In the 4 verse some take רע, ra, in the masculine gender, for a wicked man; but I understand it rather of wickedness itself David declares simply, that there is no agreement between God and unrighteousness. He immediately after proceeds to speak of the men themselves, saying, the foolish shall not stand in thy sight; and it is a very just inference from this, that iniquity its hateful to God, and that, therefore, he will execute just punishment upon all the wicked. He calls those fools, according to a frequent use of the term in Scripture, who, impelled by blind passion, rush headlong into sin. Nothing is more foolish, than for the ungodly to cast away the fear of God, and suffer the desire of doing mischief to be their ruling principle; yea, there is no madness worse than the contempt of God, under the influence of which men pervert all right. David sets this truth before himself for his own comfort; but we also may draw from it doctrine very useful in training us to the fear of God; for the Holy Spirit, by declaring God to be the avenger of wickedness, puts a bridle upon us, to restrain us from committing sin, in the vain hope of escaping with impunity.
(73) “ Comme il est protecteur et defenseur des siens.” — Fr.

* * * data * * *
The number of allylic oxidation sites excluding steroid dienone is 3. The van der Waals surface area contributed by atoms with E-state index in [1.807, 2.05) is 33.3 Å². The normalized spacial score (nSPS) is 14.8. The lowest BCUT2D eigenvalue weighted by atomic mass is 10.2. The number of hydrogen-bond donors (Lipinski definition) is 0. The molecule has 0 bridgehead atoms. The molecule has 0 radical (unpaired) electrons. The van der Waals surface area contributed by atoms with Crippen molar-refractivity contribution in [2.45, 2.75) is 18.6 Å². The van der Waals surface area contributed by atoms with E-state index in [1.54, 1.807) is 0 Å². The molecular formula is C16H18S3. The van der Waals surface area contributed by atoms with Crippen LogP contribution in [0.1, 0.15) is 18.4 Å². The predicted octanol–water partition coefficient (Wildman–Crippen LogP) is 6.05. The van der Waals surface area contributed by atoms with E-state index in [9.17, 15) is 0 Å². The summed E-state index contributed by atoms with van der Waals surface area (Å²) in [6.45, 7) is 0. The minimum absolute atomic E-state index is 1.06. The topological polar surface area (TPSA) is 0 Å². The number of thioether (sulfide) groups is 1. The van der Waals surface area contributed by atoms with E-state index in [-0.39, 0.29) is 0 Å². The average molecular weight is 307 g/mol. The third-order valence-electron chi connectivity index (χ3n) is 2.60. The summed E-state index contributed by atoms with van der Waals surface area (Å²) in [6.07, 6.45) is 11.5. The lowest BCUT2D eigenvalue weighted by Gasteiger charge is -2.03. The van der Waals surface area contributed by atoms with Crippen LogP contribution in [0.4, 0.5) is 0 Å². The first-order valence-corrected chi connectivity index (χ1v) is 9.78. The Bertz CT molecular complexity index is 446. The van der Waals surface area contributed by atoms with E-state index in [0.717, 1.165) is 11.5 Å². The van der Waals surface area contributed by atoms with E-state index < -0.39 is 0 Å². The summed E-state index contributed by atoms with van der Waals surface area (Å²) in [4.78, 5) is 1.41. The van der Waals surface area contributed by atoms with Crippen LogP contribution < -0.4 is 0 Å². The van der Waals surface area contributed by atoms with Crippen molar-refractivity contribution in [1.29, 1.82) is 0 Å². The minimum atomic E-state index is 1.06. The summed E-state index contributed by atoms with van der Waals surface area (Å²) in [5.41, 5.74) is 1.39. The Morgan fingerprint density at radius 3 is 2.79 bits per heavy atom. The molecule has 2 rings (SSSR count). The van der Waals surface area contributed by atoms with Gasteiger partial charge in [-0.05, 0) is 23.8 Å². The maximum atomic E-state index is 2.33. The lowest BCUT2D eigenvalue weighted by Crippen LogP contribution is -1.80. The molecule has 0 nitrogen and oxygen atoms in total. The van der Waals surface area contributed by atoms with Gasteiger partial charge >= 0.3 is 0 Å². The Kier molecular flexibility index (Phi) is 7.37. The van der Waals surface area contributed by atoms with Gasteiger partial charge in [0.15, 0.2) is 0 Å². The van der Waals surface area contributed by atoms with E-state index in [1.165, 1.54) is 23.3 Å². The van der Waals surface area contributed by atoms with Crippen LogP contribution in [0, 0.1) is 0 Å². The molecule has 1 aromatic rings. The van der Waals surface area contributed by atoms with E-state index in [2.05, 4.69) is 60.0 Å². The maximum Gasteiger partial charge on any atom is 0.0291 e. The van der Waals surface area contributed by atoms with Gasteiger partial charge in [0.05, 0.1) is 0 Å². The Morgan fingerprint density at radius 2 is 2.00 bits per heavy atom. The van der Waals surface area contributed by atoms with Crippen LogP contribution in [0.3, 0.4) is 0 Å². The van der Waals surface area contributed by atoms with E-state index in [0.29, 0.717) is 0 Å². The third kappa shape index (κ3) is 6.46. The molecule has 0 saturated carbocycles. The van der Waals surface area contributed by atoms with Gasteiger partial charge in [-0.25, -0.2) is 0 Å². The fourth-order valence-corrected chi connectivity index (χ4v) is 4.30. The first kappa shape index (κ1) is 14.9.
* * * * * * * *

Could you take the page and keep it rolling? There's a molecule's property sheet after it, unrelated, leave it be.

Some think that the word and, by which this sentence is joined to the preceding, is put for but; as if David, comparing himself with the ungodly, declared and assured himself that God would be merciful to him, while he abhorred and would destroy the wicked. But I leave it to my readers to judge whether it does not suit the passage better to consider this verse as an inference from what goes before, which might be put in this form: ”O Lord, thou canst not bear with the wicked; when, therefore, I am saved out of their hands by thy power, I will come to present myself before thee in thy temple, to give thee thanks for the deliverance which thou hast vouchsafed to me.” If the former interpretation be preferred, then the prophet, by simply commending his own piety towards God, separates himself from the class of whom he spoke. The scope of the passage leads us to understand him as promising to give thanks to God. He had before spoken of his enemies as hated of God; and now, being persuaded that God will keep him in safety, he calls himself to the exercise of gratitude. I will come into thy temples says he, in the multitude of thy mercy; as if he had said, I may now seem to be in a condition almost desperate, but by the favor of God, I shall be kept in perfect safety. This passage, therefore, teaches us, that when we are afflicted by the most distressing temptations, we ought to set the grace of God before our eyes, in order thereby to be supported with the hope of the divine interposition amidst the greatest dangers. Farther, as our carnal minds either wickedly undervalue the grace of God, or put the low estimate upon it which is commonly put by the world, let us learn to extol its wonderful greatness, which is sufficient to enable us to overcome all fears. The primary object of David was to encourage himself in the assured hope of preservation from the mercy of God; but at the same time he shows, that upon obtaining deliverance, he will be grateful to God for it, and keep it in remembrance. And as hypocrites, in giving thanks to God, do nothing else but profane his name, inasmuch as they themselves are unholy and polluted, he therefore resolves to come in the fear of God, in order to worship him with a sincere and upright heard. Again, we may hence draw the general truth, that it is only through the goodness of God that we have access to him; and that no man prays aright but he who, having experienced his grace, believes and is fully persuaded that he will be merciful to him. The fear of God is at the same time added, in order to distinguish genuine and godly trust from the vain confidence of the flesh.